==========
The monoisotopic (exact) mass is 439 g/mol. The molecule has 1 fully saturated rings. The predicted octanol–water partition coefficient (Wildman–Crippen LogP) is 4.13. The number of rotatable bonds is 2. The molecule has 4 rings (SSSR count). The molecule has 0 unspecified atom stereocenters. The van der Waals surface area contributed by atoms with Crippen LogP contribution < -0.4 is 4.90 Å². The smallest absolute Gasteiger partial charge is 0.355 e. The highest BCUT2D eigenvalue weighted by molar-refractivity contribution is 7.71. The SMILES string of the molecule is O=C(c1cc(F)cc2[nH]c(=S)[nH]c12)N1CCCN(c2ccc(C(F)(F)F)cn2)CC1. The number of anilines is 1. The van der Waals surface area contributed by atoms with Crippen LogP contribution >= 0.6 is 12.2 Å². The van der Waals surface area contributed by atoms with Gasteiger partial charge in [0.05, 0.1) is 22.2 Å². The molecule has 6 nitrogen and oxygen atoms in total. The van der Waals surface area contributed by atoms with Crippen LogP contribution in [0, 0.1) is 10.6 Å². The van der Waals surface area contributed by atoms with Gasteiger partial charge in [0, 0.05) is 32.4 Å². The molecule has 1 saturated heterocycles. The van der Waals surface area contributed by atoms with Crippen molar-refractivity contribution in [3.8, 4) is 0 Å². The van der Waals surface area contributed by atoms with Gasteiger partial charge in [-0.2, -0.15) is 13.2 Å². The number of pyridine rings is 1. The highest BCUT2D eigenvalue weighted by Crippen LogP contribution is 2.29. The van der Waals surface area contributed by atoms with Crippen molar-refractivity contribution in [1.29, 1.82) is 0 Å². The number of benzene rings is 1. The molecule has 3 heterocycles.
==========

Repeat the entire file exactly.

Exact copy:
The monoisotopic (exact) mass is 439 g/mol. The molecule has 1 fully saturated rings. The predicted octanol–water partition coefficient (Wildman–Crippen LogP) is 4.13. The number of rotatable bonds is 2. The molecule has 4 rings (SSSR count). The molecule has 0 unspecified atom stereocenters. The van der Waals surface area contributed by atoms with Crippen LogP contribution < -0.4 is 4.90 Å². The smallest absolute Gasteiger partial charge is 0.355 e. The highest BCUT2D eigenvalue weighted by molar-refractivity contribution is 7.71. The SMILES string of the molecule is O=C(c1cc(F)cc2[nH]c(=S)[nH]c12)N1CCCN(c2ccc(C(F)(F)F)cn2)CC1. The number of anilines is 1. The van der Waals surface area contributed by atoms with Crippen LogP contribution >= 0.6 is 12.2 Å². The van der Waals surface area contributed by atoms with Gasteiger partial charge in [0.05, 0.1) is 22.2 Å². The molecule has 6 nitrogen and oxygen atoms in total. The van der Waals surface area contributed by atoms with Crippen LogP contribution in [0, 0.1) is 10.6 Å². The van der Waals surface area contributed by atoms with Gasteiger partial charge in [0, 0.05) is 32.4 Å². The molecule has 1 saturated heterocycles. The van der Waals surface area contributed by atoms with Crippen molar-refractivity contribution in [3.8, 4) is 0 Å². The van der Waals surface area contributed by atoms with Gasteiger partial charge in [-0.2, -0.15) is 13.2 Å². The number of pyridine rings is 1. The highest BCUT2D eigenvalue weighted by Crippen LogP contribution is 2.29. The van der Waals surface area contributed by atoms with Crippen molar-refractivity contribution in [1.29, 1.82) is 0 Å². The number of benzene rings is 1. The molecule has 3 heterocycles.